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should Ireland rejoin the UK

You see confusion already with the 'geographic' Ireland, as part of Ireland is already in the UK.
These are the same people that get all twisted out of shape when someone calls Northern Ireland Ulster. Pot meet kettle.
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Old October 12th, 2008, 01:28 PM   #79
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Quote:
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"Should Ireland rejoin the UK?"

20 years ago I would have said yes. The South's economy then was a joke. Even with everyone in NI doing their best at tearing the place apart it still had a much better infrastructure with much better per person GDP and standard of living, although mostly subsidised by London. Since then, the Celtic Tiger roared and Dublin has shown how successful a small independent European state with an educated English speaking population can be. Northern Ireland has now been left behind in comparison and with our recent debate over corporation tax is arguably being held back by London.

Regarding the future of the UK as it is, it is clear that a large chunk of the Scots have looked across the Irish Sea and have wondered if they too, with a similar sized English speaking population, better universities and also with strong links to the US, not too mention oil and gas reserves could emulate Dublin. The answer to that is a no brainer in my opinion.

So should Ireland rejoin the UK? No, not now. The more relevant question is; what is the future for the UK assuming the current trajectory in Scotland comes to its eventual logical conclusion. Where does that leave Northern Ireland????
There's no chance of Scotland becoming independent in the forseable future anymore than Ulster's withdrawl from the Union. It just aint gonna happen. We know of course why the Irish separatist is so keen on the idea: because it gives legitimacy to their current political situation and because they think it will make it much more easier to get their hands on Ulster. I think Ulster would rather join an independent Scotland, which it has more culturally in common with after all than join an Irish republic. Especially when you consider even those clamoring for Scottish independence still want to keep the monarchy, something most people of Ulster hold dear.

I'm sure Ireland could do just as well in the UK as it is doing out and Northern Ireland has never been in better shape or the future looked so bright for the province. Northern Ireland is certainly not the UK's poorest region either, I believe that may be Cornwall. If Northern Ireland is really doing so terrible because it is not in union with southern Ireland, then that just sounds like another reason for southern Ireland to rejoin the UK to me! Doesn't it seem rather strange that England, Scotland, Wales and Ulster are all successfully united, but part of Ireland is still out in the cold after all these decades? What makes Ireland so "special" or "unique"?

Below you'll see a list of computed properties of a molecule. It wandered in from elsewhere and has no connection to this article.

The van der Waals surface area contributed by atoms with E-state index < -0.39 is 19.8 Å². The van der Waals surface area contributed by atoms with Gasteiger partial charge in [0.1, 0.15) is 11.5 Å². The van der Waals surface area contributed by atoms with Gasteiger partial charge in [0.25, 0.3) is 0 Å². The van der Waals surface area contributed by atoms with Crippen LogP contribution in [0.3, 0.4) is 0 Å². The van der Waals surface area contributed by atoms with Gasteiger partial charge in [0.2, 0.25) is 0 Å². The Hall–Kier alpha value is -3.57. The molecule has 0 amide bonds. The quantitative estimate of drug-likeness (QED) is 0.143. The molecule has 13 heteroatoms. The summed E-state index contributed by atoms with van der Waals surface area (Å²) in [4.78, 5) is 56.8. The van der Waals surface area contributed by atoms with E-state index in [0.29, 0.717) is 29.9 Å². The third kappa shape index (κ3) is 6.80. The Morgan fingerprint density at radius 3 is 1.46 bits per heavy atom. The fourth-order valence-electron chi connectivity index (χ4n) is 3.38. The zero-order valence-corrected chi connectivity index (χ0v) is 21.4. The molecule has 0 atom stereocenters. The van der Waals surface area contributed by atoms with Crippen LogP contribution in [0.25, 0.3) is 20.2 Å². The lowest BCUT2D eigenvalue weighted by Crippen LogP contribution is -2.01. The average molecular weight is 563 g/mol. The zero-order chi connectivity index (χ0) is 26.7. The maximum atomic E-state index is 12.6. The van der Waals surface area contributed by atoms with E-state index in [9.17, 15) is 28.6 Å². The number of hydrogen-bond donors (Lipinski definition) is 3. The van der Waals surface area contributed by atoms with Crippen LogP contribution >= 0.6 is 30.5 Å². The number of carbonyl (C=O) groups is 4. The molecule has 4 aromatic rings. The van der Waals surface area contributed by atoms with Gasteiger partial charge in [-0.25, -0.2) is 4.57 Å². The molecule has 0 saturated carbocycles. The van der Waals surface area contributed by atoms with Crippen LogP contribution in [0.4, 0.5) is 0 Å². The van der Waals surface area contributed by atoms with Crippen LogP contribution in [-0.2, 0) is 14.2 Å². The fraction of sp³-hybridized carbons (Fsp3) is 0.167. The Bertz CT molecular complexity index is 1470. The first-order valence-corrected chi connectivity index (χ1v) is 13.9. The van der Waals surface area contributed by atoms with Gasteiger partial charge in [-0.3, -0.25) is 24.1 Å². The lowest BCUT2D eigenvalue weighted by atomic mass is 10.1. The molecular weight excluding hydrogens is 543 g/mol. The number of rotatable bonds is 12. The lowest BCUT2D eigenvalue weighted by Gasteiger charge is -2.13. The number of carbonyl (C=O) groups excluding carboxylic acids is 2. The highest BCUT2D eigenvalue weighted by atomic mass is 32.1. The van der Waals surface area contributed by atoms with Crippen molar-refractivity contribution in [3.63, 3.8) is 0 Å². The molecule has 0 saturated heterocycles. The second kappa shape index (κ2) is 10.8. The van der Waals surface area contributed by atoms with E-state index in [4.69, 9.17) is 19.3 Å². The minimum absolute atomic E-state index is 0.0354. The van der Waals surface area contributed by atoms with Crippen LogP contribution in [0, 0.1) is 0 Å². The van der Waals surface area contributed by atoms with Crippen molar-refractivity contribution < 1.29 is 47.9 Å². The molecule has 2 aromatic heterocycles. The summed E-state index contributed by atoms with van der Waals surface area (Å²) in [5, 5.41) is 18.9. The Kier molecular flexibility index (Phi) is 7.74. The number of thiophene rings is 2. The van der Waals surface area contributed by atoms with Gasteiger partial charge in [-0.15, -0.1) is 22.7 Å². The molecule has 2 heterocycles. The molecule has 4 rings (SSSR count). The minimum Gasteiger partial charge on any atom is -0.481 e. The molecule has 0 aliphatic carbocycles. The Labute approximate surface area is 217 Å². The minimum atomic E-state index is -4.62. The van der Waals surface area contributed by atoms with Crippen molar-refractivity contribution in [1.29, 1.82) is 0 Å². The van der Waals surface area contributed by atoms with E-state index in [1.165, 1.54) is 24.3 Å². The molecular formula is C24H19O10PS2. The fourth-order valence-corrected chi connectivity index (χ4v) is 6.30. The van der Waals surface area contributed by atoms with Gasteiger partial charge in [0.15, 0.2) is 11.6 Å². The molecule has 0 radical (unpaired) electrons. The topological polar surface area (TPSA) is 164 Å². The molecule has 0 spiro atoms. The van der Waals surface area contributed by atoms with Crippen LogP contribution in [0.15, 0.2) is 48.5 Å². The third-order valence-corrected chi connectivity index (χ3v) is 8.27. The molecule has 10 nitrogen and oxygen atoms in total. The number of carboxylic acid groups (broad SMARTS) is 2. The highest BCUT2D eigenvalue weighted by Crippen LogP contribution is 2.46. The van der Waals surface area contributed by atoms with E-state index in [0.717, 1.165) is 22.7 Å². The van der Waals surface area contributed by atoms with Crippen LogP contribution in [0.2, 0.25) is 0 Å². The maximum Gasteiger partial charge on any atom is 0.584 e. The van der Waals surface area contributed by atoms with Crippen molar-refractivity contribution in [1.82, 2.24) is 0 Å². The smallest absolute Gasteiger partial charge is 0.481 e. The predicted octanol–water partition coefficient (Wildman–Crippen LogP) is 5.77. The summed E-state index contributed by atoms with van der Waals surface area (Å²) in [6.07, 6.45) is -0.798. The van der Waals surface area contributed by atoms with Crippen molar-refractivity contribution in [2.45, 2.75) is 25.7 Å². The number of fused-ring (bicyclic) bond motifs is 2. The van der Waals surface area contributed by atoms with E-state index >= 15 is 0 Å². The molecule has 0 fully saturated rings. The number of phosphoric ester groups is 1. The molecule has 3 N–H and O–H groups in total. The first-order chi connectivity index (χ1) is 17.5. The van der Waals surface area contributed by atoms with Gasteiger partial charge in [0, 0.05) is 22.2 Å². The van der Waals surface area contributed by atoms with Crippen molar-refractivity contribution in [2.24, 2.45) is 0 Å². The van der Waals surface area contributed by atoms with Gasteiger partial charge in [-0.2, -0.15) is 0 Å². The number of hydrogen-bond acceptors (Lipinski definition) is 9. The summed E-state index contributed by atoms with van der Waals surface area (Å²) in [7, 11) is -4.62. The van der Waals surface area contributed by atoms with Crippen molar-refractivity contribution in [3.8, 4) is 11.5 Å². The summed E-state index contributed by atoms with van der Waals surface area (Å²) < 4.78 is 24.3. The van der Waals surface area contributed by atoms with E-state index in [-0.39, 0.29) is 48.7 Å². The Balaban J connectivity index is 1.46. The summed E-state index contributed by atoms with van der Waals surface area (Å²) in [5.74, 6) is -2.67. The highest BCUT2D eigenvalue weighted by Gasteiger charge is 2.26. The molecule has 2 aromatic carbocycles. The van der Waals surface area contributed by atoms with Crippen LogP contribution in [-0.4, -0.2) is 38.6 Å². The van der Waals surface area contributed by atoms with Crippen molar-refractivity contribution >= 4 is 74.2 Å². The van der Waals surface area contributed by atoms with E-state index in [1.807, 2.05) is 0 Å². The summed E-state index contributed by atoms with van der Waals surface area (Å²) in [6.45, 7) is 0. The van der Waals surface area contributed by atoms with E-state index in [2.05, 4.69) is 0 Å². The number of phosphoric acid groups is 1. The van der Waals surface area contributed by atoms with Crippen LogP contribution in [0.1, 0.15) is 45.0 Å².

As far as I'm concerned Ireland is part of Britain and always has been (Britain is not synomnous with Great Britain otherwise Great Britain would've been called Britain) and the British Isles are far two small to be divided like it is at present, but I view that as only a temporary "solution" and reunification will come eventually. The Union is not gonna fracture any further and one day and I hope not to far in the distant future it will be restored. Like it should be.

So just because there may be no apparent economic reason to rejoin (which is debateable) is no reason not to rejoin. The people should not be divided period.

Last edited by XenonII; October 12th, 2008 at 01:49 PM.
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Old October 12th, 2008, 01:57 PM   #80
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*can open, worms everywhere*



I dont see any reason why things should change. The relationship between Britain and Ireland is strong. Of course being independent means taking on alot of responsibility - sometimes times will be good, other times bad. The South has always shouldered the consequences of its decisions economically up until the 90's when things were pretty dire. Since the early 90's up till recently its been full steam ahead. There are challenges today of course as we all know. Ireland has remarkably similar problems to the UK and Spain right now but hopefully we will all get through it intact.
Well I do. To right a wrong from the past and to correct an injustice. Ireland should be playing its full role at Westminster alongside its fellow nations in the Union. We are stronger together than apart. The Irish never wanted independence. They wanted home rule. Well they can have that now. They can have a parliament in Dublin representing the whole of the island that concerns itself with domestic matters and they can send MPs to the Westminster parliament, best of both worlds and all for the giving up of a little independence that they never really wanted to begin with. They would become a major player on the world stage and have real input into the decisions made by the Westminster parliament. It is a win win situation for all. The UK has even become a more Catholic country (thanks to Polish immigration) and almost all discrimination against Catholics has long been abolished.